nuclear incident
Protection factors of various buildings

7. You and dirty bombs.  As you know, there has been a lot of concern about terrorists getting their hands on nuclear materials and setting off a dirty bomb.  Studies have shown that members of the public are more likely to be harmed by the impact of the conventional explosives than that of the radioactive materials.  A dirty bomb would spread radioactive materials, contaminating the local area and any individuals in the nearby vicinity.  However, this contamination would be mostly external in nature and, if the attack was promptly identified as being radioactive, decontamination of individuals would be a relatively straightforward process.  The exposure time of anyone affected would be limited and the negative health effects mitigated.  There would be no nuclear explosion and the radiation would only be scattered within the blast radius.

Hopefully this will provide you with some information that will help you understand some of the ways in which you can mitigate the effects of a nuclear incident.  Take the time to study this problem and Build a Nuclear Go Bag for Fallout or Radioactive Incidents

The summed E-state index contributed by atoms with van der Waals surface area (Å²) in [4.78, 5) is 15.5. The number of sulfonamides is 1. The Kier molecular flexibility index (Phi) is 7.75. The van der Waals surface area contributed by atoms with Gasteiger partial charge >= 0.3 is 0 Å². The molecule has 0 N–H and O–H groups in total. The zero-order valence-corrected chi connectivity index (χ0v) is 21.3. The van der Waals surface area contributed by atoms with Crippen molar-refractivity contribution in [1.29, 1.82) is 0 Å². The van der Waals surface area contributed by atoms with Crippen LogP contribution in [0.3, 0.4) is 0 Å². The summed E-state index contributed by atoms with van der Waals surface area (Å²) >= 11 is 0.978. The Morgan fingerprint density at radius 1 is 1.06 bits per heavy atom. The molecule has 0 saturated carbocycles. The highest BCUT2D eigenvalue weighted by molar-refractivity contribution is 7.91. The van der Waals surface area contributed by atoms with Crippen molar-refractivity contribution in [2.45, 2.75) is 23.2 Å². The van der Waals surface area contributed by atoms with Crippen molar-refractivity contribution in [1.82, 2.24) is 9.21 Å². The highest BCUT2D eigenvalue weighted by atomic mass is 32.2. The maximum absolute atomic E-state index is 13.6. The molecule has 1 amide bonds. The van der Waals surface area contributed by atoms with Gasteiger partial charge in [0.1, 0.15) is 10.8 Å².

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5 thoughts on “7 Things You Need to Know to Survive a Nuclear Incident”

  1. Good article, thanks for posting it. In item #6, are you referring to the book by Cresson H. Kearny? Thanks, Brum

  2. look at the above chart. it explains why water is used to mitigate radiation at nuke power plants. it also explains the danger of being located near one if there is damage to it, and why the water MUST stay circulating(cooled) to prevent it from boiling away and exposing the radioactive fuel. the circulation is done with pumps that run on DC power supplied by a generator which requires diesel FUEL!! most nuke plants only store enough diesel fuel on site for 90 days and it has to be brought in by trucks, boats, or rail. which also require fuel…

  3. In regard to the 7:10 rule, how does one best determine the amount of rads in the area? Is there a way to predict, and then plan for, the amount of rads one could expect to be exposed to based on their location?

    Thank you!